Prince Henry Drive Park

Red-backed Fairy-wren – Malurus melanocephalus Photo: Mitchell Roberts

Not deterred by overcast skies and forecast showers, an intrepid team of five members of BSQDD and/or TBO undertook the first systematic group surveys of birds in the lower section of Prince Henry Drive Park on 11 May 2024.

This extension to the pre-existing park (small parcels along Prince Henry Drive), was acquired by Toowoomba Regional Council within the last few years and is poorly known in terms of its biodiversity.

Habitats range from open forest and woodland dominated by ironbarks and gums, mostly over a dense shrub layer to semi-evergreen vine thicket,

Photo: Scot McPhie
Photo: Scot McPhie
Photo: Scot McPhie

With some massive fig trees, on volcanic scree slopes below the three lookouts.

Photo: Scot McPhie
Photo: Scot McPhie
Photo: Scot McPhie

There is also riparian forest/scrub along several creek lines although some is infested with woody weeds and creepers.

Photo: Scot McPhie
Photo: Scot McPhie
Photo: Scot McPhie

The team completed three of the standardised 2ha-20minute area searches, listing 17, 14 and 11 bird species as it progressed up slope. Although lack of sunlight may have suppressed some bird activity, nevertheless these are reasonable tallies for plots in broad areas of forest in late autumn.

Looking for a Fairy gerygone Photo: Scot McPhie

Perhaps a surprising record, one warm-season migrant, a single Black-faced Monarch (nationally listed as migratory) was encountered in the creek-side scrub.

Black-faced Monarch – Monarcha melanopsis Photo: Mitchell Roberts

Of the anticipated cool-season visitors and passage migrants, only three Yellow-faced Honeyeaters were encountered but nine Grey Fantails, six Golden Whistlers, two Rose Robins and an Eastern Spinebill were recorded.

Eastern Spinebill – Acanthorhynchus tenuirostris Photo: Mitchell Roberts
Rose Robin – Petroica rosea Photo: Scot McPhie

Some Brown Goshawks are considered to migrate north on the east coast in autumn and one bird was seen soaring during the surveys.

Other species of some note included Regent Bowerbirds (7) feeding in fruiting trees, a White-eared Monarch calling, and seven Little Lorikeets. They rounded out the total list of 37 bird species.

Regent Bowerbird – Sericulus chrysocephalus Photo: Mitchell Roberts
Red-backed Fairy-wren – Malurus melanocephalus Photo: Mitchell Roberts
Red-backed Fairy-wren – Malurus melanocephalus Photo: Mitchell Roberts
Red-backed Fairy-wren – Malurus melanocephalus Photo: Mick Atzeni
Red-backed Fairy-wren – Malurus melanocephalus Photo: Scot McPhie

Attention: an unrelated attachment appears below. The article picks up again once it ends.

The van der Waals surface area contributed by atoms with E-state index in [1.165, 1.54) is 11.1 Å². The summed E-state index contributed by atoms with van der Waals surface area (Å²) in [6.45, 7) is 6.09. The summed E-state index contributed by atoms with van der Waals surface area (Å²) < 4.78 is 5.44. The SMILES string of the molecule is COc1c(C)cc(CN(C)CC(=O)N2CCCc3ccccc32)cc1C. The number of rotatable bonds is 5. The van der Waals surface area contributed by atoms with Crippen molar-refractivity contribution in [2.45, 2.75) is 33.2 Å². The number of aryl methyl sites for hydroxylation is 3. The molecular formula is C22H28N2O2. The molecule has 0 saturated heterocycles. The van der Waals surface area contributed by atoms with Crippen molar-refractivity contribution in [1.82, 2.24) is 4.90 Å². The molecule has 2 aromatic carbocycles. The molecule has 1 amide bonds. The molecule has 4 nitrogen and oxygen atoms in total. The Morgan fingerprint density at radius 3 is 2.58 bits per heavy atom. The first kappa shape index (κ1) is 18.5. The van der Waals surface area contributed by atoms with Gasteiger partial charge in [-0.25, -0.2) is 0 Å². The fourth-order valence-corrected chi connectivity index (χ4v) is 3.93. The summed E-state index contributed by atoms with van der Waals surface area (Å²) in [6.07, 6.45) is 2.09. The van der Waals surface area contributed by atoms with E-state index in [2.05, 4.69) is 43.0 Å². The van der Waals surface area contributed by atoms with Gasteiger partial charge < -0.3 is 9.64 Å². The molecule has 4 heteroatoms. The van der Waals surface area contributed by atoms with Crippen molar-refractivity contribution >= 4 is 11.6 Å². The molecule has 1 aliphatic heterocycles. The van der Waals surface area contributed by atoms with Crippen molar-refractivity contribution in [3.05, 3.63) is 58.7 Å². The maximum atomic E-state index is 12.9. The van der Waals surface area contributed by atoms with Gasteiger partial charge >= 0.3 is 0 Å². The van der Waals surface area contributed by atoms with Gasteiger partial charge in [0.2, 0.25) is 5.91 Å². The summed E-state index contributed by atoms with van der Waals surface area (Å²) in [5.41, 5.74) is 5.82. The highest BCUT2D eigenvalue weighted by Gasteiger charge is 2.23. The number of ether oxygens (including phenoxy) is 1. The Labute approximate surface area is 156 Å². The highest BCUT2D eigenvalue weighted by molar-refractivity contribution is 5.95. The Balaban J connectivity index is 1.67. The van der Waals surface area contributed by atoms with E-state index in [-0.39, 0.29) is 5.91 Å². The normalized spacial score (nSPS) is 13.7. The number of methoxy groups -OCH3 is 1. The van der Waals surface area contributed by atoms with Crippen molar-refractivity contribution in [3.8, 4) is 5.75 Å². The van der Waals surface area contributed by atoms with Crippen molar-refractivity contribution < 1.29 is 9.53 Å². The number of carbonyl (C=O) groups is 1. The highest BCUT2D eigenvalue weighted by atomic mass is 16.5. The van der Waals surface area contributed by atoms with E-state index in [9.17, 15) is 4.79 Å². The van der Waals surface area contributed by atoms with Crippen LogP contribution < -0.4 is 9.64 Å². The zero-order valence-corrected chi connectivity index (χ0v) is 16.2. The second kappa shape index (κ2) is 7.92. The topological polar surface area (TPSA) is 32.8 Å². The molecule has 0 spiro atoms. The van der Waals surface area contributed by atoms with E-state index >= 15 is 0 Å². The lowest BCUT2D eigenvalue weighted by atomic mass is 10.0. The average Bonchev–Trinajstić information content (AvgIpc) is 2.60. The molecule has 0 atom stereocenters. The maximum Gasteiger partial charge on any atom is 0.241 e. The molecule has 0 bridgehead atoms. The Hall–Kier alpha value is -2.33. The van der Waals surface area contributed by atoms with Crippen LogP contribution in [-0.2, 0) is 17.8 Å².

Combined species list for all the surveys conducted:

Bar-shouldered DoveGeopelia humeralis
Black-faced MonarchMonarcha melanopsis
Brown Cuckoo-DoveMacropygia phasianella
Brown GoshawkAccipiter fasciatus
Brown ThornbillAcanthiza pusilla
Double-barred FinchTaeniopygia bichenovii
Eastern SpinebillAcanthorhynchus tenuirostris
Eastern WhipbirdPsophodes olivaceus
Eastern Yellow RobinEopsaltria australis
Fan-tailed CuckooCacomantis flabelliformis
Golden WhistlerPachycephala pectoralis
Grey FantailRhipidura albiscapa
Grey Shrike-thrushColluricincla harmonica
Laughing KookaburraDacelo novaeguineae
Lewin’s HoneyeaterMeliphaga lewinii
Little LorikeetGlossopsitta pusilla
MistletoebirdDicaeum hirundinaceum
Olive-backed OrioleOriolus sagittatus
Pied ButcherbirdCracticus nigrogularis
Pied CurrawongStrepera graculina
Red-backed Fairy-wrenMalurus melanocephalus
Red-browed FinchNeochmia temporalis
Regent BowerbirdSericulus chrysocephalus
Rose RobinPetroica rosea
Scarlet HoneyeaterMyzomela sanguinolenta
Shining Bronze-CuckooChalcites lucidus
SilvereyeZosterops lateralis
Spotted PardalotePardalotus punctatus
Striated PardalotePardalotus striatus
Torresian CrowCorvus orru
Varied TrillerLalage leucomela
Variegated Fairy-wrenMalurus lamberti
Welcome SwallowHirundo neoxena
White-browed ScrubwrenSericornis frontalis
White-eared MonarchCarterornis leucotis
White-throated TreecreeperCormobates leucophaea
Yellow-faced HoneyeaterCaligavis chrysops

We look forward to completing two more visits to the park this year.

Eroding basalt scree slope detail Photo: Scot McPhie
Hay’s Flat-coiled Snail, Pedinogyra hayii Photo: Scot McPhie
Unidentified bird egg shell Photo: Scot McPhie

On the scree slope
Bird nest TBA Photo: Scot McPhie